Six Foot Six
Six Foot Six

Is Kristoffer Göbel really tall? This is the second full length from his project called Six Foot Six and I am going to assume it is some sort of height reference. Perhaps he and I can tour sometime with my project the Five Foot Six Project (not a thing). This is the second album from the former Falconer frontman, who appeared on two full lengths for them, so it now matches the total with that power metal collective.

I’ll be forward. Falconer’s Sceptre of Deception is potentially my favorite power metal album of all time. I know he was not the songwriter for Falconer, so any expectations this could be in the same wheelhouse would be unfounded. However, when the first track, “Welcome To Your Nightmare” gets going, I think we might be in the same realm. A catchy call and response chorus is the heartbeat of the opening track and Göbel’s vocals are in fine form. It’s a jaunty tune which honestly wouldn’t be out of place on something Iced Earth may have written when Tim Owens was in the fold.

There’s some fist stomping, traditional metal and power metal tracks throughout the album’s runtime, such as the previously mentioned, but there’s also some radio rock mixed in, which makes for quite a juxtaposition (second only to the missionary). This is clear when the second track, “End of All” kicks in. While it is solid, that radio friendly verse and chorus made me wonder if this was the same album.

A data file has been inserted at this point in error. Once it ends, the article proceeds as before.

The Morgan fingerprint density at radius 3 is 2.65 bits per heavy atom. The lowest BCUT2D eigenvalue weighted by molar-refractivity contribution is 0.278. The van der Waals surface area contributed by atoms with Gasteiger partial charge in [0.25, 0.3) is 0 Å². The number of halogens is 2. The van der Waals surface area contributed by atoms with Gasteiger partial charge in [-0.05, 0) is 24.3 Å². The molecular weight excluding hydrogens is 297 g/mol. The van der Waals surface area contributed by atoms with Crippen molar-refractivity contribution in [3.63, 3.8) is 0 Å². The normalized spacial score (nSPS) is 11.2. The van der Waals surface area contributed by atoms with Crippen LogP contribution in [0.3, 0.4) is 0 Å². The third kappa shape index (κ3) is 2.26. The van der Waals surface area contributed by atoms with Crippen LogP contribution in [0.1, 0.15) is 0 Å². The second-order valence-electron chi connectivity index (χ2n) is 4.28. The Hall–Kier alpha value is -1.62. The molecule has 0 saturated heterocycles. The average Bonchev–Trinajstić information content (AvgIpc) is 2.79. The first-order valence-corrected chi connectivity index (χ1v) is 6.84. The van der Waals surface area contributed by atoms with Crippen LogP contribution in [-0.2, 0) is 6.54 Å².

After “End of All,” the power metal comes back with “In God We Trust.” I get some Iced Earth vibes here, too and dig it, although not quite as much as the first power metal track, the opener. There’s an epic intro before breaking into a triumphant riff and solid lead. It includes a good chorus if you’re into potentially blasphemous, sarcastic shots against old Jeebus (if you read into that way as I did).

The longest track on display here is number 9, which is called “I Am Your King.” Is it power metal or radio rock? Honestly, it’s a little of both, perhaps more power metal in the vocal delivery and radio rock on the instrumental side. It also includes the heaviest part of the album about 4 minutes in, which precedes a quick lead section. Since it mixes the styles well, this track is definitely a standout.

The last track to mention, as well as the last one on the album, “Break The Wheel,” definitely has that radio rock vibe mentioned earlier. Once again, they do it well, but with the tracks being about 50/50 between power metal and radio rock, one begins to wonder if they should stick with one style and go balls to the wall (man).

To sum it up succinctly, I was very surprised by this album. In a good way. Sure, it’s a little jarring going from power metal to radio rock multiples times, but they do each style really well. However, if this album were only radio rock, I’d be out. The worst quality of this album is that the best tune is the first one, so as long as when one listens, they understand it doesn’t get better after the first one, they’ll find enjoyment. That’s not a slight, by the way, as this album is still quite good and well worth your time. I’m glad to see Kristoffer Göbel back!

[Visit the band's website]
Written by J Mays
December 10th, 2020


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